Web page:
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English Poetry I: From Chaucer to Gray.
The Harvard Classics. 1909–14.

John Donne

176. Present in Absence

ABSENCE, hear thou my protestation

Against thy strength,

Distance, and length;

Do what thou canst for alteration:

For hearts of truest mettle

Absence doth join, and Time doth settle.

Who loves a mistress of such quality,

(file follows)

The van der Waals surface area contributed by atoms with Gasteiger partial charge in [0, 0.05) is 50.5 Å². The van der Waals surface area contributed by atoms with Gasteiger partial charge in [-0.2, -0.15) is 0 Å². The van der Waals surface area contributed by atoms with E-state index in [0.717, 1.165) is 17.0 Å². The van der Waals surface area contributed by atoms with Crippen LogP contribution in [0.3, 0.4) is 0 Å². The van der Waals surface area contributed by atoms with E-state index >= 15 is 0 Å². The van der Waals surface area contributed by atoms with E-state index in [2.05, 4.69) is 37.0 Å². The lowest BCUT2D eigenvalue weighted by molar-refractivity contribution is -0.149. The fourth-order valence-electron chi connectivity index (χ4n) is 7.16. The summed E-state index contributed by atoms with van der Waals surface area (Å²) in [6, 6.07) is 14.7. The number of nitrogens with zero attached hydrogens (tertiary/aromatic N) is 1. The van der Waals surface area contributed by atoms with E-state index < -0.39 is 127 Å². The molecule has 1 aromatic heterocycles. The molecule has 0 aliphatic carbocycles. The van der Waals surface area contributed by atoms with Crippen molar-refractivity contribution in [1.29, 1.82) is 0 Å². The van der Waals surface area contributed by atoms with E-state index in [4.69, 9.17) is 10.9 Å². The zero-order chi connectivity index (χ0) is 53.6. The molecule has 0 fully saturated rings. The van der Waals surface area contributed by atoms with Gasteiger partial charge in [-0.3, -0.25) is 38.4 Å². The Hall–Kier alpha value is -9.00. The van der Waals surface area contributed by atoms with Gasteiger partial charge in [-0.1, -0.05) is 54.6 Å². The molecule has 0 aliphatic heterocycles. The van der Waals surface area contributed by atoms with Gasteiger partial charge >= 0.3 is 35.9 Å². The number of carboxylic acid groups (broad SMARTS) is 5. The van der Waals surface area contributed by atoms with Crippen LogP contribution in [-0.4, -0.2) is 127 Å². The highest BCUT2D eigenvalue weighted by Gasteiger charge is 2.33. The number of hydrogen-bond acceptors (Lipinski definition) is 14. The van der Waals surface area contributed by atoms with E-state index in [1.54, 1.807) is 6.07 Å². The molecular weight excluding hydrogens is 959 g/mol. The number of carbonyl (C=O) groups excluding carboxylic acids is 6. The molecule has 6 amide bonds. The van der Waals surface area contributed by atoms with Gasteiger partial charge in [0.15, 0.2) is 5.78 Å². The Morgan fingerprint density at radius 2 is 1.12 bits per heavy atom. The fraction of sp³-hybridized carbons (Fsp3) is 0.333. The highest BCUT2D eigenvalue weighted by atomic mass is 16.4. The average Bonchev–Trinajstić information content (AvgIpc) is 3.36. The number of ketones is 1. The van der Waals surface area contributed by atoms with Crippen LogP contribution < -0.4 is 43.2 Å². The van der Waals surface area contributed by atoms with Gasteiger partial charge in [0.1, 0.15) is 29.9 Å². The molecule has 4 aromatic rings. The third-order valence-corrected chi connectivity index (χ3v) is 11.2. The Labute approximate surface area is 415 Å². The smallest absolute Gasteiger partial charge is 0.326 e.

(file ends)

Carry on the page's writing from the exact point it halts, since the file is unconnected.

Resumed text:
His mind hath found

Affection’s ground

Beyond time, place, and all mortality.

To hearts that cannot vary

Absence is present, Time doth tarry.

My senses want their outward motion

Which now within

Reason doth win,

Redoubled by her secret notion:

Like rich men that take pleasure

In hiding more than handling treasure.

By absence this good means I gain,

That I can catch her,

Where none can watch her,

In some close corner of my brain:

There I embrace and kiss her;

And so enjoy her and none miss her.